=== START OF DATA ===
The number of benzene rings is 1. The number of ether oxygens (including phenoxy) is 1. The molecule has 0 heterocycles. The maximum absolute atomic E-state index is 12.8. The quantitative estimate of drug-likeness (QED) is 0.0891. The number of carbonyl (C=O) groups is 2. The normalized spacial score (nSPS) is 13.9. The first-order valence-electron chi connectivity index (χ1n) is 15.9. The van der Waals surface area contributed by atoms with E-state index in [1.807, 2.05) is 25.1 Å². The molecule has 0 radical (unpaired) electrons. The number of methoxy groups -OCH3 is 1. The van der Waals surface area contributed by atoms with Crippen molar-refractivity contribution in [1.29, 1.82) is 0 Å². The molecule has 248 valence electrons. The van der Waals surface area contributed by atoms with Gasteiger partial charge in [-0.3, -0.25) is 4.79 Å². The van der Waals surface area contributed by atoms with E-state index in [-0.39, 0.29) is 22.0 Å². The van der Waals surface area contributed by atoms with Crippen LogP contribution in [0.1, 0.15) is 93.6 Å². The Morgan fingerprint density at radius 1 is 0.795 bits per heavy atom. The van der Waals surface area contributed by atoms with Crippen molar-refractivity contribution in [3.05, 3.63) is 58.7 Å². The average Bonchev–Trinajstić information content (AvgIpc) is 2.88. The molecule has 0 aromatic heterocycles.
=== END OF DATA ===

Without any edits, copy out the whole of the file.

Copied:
The number of benzene rings is 1. The number of ether oxygens (including phenoxy) is 1. The molecule has 0 heterocycles. The maximum absolute atomic E-state index is 12.8. The quantitative estimate of drug-likeness (QED) is 0.0891. The number of carbonyl (C=O) groups is 2. The normalized spacial score (nSPS) is 13.9. The first-order valence-electron chi connectivity index (χ1n) is 15.9. The van der Waals surface area contributed by atoms with E-state index in [1.807, 2.05) is 25.1 Å². The molecule has 0 radical (unpaired) electrons. The number of methoxy groups -OCH3 is 1. The van der Waals surface area contributed by atoms with Crippen molar-refractivity contribution in [1.29, 1.82) is 0 Å². The molecule has 248 valence electrons. The van der Waals surface area contributed by atoms with Gasteiger partial charge in [-0.3, -0.25) is 4.79 Å². The van der Waals surface area contributed by atoms with E-state index in [-0.39, 0.29) is 22.0 Å². The van der Waals surface area contributed by atoms with Crippen LogP contribution in [0.1, 0.15) is 93.6 Å². The Morgan fingerprint density at radius 1 is 0.795 bits per heavy atom. The van der Waals surface area contributed by atoms with Crippen molar-refractivity contribution in [3.05, 3.63) is 58.7 Å². The average Bonchev–Trinajstić information content (AvgIpc) is 2.88. The molecule has 0 aromatic heterocycles.